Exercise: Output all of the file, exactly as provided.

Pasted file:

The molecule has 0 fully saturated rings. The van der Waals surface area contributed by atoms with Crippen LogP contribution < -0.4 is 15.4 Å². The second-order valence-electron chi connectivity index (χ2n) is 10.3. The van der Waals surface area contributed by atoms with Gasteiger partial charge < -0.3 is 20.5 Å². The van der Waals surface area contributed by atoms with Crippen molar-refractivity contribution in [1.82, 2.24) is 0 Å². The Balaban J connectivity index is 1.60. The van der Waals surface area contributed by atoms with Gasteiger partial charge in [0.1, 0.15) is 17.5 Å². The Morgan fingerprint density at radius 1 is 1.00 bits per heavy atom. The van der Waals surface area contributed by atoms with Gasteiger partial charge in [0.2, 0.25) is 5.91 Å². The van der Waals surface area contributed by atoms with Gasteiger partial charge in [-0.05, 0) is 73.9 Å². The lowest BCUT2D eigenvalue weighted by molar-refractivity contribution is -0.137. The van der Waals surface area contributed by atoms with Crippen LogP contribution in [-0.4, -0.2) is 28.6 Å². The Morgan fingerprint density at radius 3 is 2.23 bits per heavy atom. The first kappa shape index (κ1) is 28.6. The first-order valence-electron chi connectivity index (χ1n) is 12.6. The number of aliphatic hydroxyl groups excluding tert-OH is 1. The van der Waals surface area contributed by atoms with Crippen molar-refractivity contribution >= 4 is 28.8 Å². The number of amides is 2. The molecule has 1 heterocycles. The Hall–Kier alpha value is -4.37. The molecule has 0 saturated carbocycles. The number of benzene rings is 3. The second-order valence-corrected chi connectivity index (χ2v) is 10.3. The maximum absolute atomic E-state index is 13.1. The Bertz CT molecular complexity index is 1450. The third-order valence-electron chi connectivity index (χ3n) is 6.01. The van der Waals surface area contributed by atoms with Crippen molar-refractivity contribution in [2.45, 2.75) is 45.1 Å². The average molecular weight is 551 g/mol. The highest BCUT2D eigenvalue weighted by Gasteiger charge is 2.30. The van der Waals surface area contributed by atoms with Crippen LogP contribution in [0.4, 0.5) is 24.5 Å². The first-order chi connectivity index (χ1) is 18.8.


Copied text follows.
The molecule has 0 fully saturated rings. The van der Waals surface area contributed by atoms with Crippen LogP contribution < -0.4 is 15.4 Å². The second-order valence-electron chi connectivity index (χ2n) is 10.3. The van der Waals surface area contributed by atoms with Gasteiger partial charge < -0.3 is 20.5 Å². The van der Waals surface area contributed by atoms with Crippen molar-refractivity contribution in [1.82, 2.24) is 0 Å². The Balaban J connectivity index is 1.60. The van der Waals surface area contributed by atoms with Gasteiger partial charge in [0.1, 0.15) is 17.5 Å². The Morgan fingerprint density at radius 1 is 1.00 bits per heavy atom. The van der Waals surface area contributed by atoms with Gasteiger partial charge in [0.2, 0.25) is 5.91 Å². The van der Waals surface area contributed by atoms with Gasteiger partial charge in [-0.05, 0) is 73.9 Å². The lowest BCUT2D eigenvalue weighted by molar-refractivity contribution is -0.137. The van der Waals surface area contributed by atoms with Crippen LogP contribution in [-0.4, -0.2) is 28.6 Å². The Morgan fingerprint density at radius 3 is 2.23 bits per heavy atom. The first kappa shape index (κ1) is 28.6. The first-order valence-electron chi connectivity index (χ1n) is 12.6. The number of aliphatic hydroxyl groups excluding tert-OH is 1. The van der Waals surface area contributed by atoms with Crippen molar-refractivity contribution >= 4 is 28.8 Å². The number of amides is 2. The molecule has 1 heterocycles. The Hall–Kier alpha value is -4.37. The molecule has 0 saturated carbocycles. The number of benzene rings is 3. The second-order valence-corrected chi connectivity index (χ2v) is 10.3. The maximum absolute atomic E-state index is 13.1. The Bertz CT molecular complexity index is 1450. The third-order valence-electron chi connectivity index (χ3n) is 6.01. The van der Waals surface area contributed by atoms with Crippen molar-refractivity contribution in [2.45, 2.75) is 45.1 Å². The average molecular weight is 551 g/mol. The highest BCUT2D eigenvalue weighted by Gasteiger charge is 2.30. The van der Waals surface area contributed by atoms with Crippen LogP contribution in [0.4, 0.5) is 24.5 Å². The first-order chi connectivity index (χ1) is 18.8.